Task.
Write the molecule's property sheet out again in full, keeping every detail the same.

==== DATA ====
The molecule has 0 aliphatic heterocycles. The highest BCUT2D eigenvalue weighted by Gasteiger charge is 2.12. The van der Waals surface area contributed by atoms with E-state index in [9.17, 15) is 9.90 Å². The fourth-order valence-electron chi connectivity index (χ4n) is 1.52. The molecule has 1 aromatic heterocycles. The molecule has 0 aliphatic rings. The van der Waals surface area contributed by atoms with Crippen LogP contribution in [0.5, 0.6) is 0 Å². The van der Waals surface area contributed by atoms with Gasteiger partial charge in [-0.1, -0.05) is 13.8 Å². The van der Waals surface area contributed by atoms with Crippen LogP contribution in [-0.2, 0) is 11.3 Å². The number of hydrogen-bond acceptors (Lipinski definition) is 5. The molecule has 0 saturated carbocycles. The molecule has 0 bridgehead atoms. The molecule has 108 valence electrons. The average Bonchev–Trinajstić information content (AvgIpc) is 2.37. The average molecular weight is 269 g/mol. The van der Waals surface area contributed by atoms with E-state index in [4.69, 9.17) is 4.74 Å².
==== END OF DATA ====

The molecule has 0 aliphatic heterocycles. The highest BCUT2D eigenvalue weighted by Gasteiger charge is 2.12. The van der Waals surface area contributed by atoms with E-state index in [9.17, 15) is 9.90 Å². The fourth-order valence-electron chi connectivity index (χ4n) is 1.52. The molecule has 1 aromatic heterocycles. The molecule has 0 aliphatic rings. The van der Waals surface area contributed by atoms with Crippen LogP contribution in [0.5, 0.6) is 0 Å². The van der Waals surface area contributed by atoms with Gasteiger partial charge in [-0.1, -0.05) is 13.8 Å². The van der Waals surface area contributed by atoms with Crippen LogP contribution in [-0.2, 0) is 11.3 Å². The number of hydrogen-bond acceptors (Lipinski definition) is 5. The molecule has 0 saturated carbocycles. The molecule has 0 bridgehead atoms. The molecule has 108 valence electrons. The average Bonchev–Trinajstić information content (AvgIpc) is 2.37. The average molecular weight is 269 g/mol. The van der Waals surface area contributed by atoms with E-state index in [4.69, 9.17) is 4.74 Å².